Don’t wait for a major failure. Learn how to drive continuous improvement through more proactive defect elimination and root cause analysis.

For some organizations, the lines have become blurred between defect elimination and root cause analysis. In addition, many forget that defect elimination should be an ongoing effort and not only applicable to major failures. For these reasons, it’s important to revisit the definitions of defect elimination and root cause analysis and examine how they can be better applied to drive continuous improvement.

What is “defect elimination” and a “defect elimination program” and where does root cause analysis fit in?

“Defect Elimination” analyzes the defect, the problem, and then implements corrective actions to eliminate that defect. A defect is anything that decreases production, lessens value, impacts the environment, incurs unnecessary cost, makes things unsafe or creates risk of other issues, large or small.

Root Cause Analysis is a problem-solving methodology designed to break down a defect or problem into cause-and-effect relationships. This should identify all the causes of a problem which then provides opportunity to change, control, or eliminate causes and prevent recurrence of the problem

A “defect elimination program” is a structured process companies adopt to become more consistent and reliable in eliminating defects and in preventing reoccurrence of problems across the whole business. It encompasses root cause analysis as a technique to uncover the cause and effects, as well as reporting and governance to ensure solutions are implemented and effective.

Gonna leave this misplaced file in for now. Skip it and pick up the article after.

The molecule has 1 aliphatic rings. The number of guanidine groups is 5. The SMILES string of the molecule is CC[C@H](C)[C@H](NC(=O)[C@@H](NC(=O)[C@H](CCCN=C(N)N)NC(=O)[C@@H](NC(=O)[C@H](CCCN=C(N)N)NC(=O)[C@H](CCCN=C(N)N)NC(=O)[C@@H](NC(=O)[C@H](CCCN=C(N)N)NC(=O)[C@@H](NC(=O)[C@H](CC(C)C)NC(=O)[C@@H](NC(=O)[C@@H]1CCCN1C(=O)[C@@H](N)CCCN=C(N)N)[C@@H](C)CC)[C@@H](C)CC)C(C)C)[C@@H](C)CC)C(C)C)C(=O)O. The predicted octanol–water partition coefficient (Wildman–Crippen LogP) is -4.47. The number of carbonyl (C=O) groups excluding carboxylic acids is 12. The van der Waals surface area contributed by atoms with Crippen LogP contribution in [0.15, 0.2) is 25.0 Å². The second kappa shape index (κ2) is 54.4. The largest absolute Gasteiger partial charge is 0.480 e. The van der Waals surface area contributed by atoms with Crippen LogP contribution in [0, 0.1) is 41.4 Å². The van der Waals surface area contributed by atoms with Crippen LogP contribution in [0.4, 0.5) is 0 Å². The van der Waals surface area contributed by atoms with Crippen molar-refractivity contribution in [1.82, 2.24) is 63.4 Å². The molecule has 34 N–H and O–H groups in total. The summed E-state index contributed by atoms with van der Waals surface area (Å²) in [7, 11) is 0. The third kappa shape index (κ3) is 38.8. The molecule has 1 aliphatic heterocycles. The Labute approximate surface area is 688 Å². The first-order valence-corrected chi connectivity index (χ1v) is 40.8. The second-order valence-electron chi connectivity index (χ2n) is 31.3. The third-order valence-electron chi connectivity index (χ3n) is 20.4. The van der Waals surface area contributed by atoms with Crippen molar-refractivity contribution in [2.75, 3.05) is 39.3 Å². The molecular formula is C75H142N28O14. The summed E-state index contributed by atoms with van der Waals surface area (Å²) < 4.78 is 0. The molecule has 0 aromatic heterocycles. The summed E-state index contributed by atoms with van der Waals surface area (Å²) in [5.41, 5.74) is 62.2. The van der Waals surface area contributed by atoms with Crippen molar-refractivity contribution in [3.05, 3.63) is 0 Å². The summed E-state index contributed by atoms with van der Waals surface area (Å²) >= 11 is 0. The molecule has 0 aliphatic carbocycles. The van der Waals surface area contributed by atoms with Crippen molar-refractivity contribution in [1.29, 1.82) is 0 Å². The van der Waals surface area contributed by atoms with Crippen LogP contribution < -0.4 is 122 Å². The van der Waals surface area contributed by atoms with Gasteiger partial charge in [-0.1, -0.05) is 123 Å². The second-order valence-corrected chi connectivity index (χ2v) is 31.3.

Defect elimination and root cause analysis are not just for major failures

Defect elimination should be part of a broader continuous improvement program and be applied consistently across the operations of a company on opportunities that present themselves as significant and worthy of the effort. The first challenge always lies in identifying these opportunities.

The worth or significance of a problem is determined by understanding just how impactful a problem is, taking into account the current actual impact as well as the potential impact. A common approach is to define the significance of a problem by using a risk matrix based on consequence and likelihood of occurrence as the parameters. The risk ranking of a problem provides clear direction about when to investigate an issue and should be the trigger for root cause analysis to occur.

The reality is that not all defect elimination programs have formal triggers for root cause analysis. In addition, many organizations choose to conduct root cause analysis on major failures only which are highly visible because they have caused significant downtime and production losses, or safety and environmental issues.

Defect Elimination, however, should be a continuous effort and not one that is limited to major failures. What some may consider to be a minor or less significant issue can still have a negative impact in terms of safety or productivity. Cumulatively, these less significant problems may also have the same impact as a single major event. So why wait for a significant event when there’s an opportunity to drive improvement through small positive changes?  

Effectiveness of defect elimination relies on the quality of analysis and the quality of the solutions that are implemented

The effectiveness of any defect elimination process relies not only on the quality of the initial root cause analysis but also the quality of the selected corrective actions to be implemented.